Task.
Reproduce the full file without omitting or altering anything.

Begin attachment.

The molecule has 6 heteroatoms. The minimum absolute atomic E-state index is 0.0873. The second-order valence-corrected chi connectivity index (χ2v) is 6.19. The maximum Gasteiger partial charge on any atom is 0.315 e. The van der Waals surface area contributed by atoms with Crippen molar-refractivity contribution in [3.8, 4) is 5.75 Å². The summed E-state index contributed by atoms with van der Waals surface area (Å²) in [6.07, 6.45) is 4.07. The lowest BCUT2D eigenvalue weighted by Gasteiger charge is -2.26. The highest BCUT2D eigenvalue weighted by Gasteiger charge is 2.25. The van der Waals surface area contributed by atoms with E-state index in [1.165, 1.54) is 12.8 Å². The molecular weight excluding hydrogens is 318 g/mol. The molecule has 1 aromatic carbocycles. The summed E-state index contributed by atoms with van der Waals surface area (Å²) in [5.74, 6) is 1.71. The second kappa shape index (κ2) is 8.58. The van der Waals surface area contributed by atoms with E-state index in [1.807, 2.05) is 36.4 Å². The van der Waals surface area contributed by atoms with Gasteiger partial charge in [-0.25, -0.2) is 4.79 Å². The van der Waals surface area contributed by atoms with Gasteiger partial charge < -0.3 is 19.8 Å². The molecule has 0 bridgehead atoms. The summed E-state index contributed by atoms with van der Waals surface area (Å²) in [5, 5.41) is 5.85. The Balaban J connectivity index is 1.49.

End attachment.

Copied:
The molecule has 6 heteroatoms. The minimum absolute atomic E-state index is 0.0873. The second-order valence-corrected chi connectivity index (χ2v) is 6.19. The maximum Gasteiger partial charge on any atom is 0.315 e. The van der Waals surface area contributed by atoms with Crippen molar-refractivity contribution in [3.8, 4) is 5.75 Å². The summed E-state index contributed by atoms with van der Waals surface area (Å²) in [6.07, 6.45) is 4.07. The lowest BCUT2D eigenvalue weighted by Gasteiger charge is -2.26. The highest BCUT2D eigenvalue weighted by Gasteiger charge is 2.25. The van der Waals surface area contributed by atoms with E-state index in [1.165, 1.54) is 12.8 Å². The molecular weight excluding hydrogens is 318 g/mol. The molecule has 1 aromatic carbocycles. The summed E-state index contributed by atoms with van der Waals surface area (Å²) in [5.74, 6) is 1.71. The second kappa shape index (κ2) is 8.58. The van der Waals surface area contributed by atoms with E-state index in [1.807, 2.05) is 36.4 Å². The van der Waals surface area contributed by atoms with Gasteiger partial charge in [-0.25, -0.2) is 4.79 Å². The van der Waals surface area contributed by atoms with Gasteiger partial charge < -0.3 is 19.8 Å². The molecule has 0 bridgehead atoms. The summed E-state index contributed by atoms with van der Waals surface area (Å²) in [5, 5.41) is 5.85. The Balaban J connectivity index is 1.49.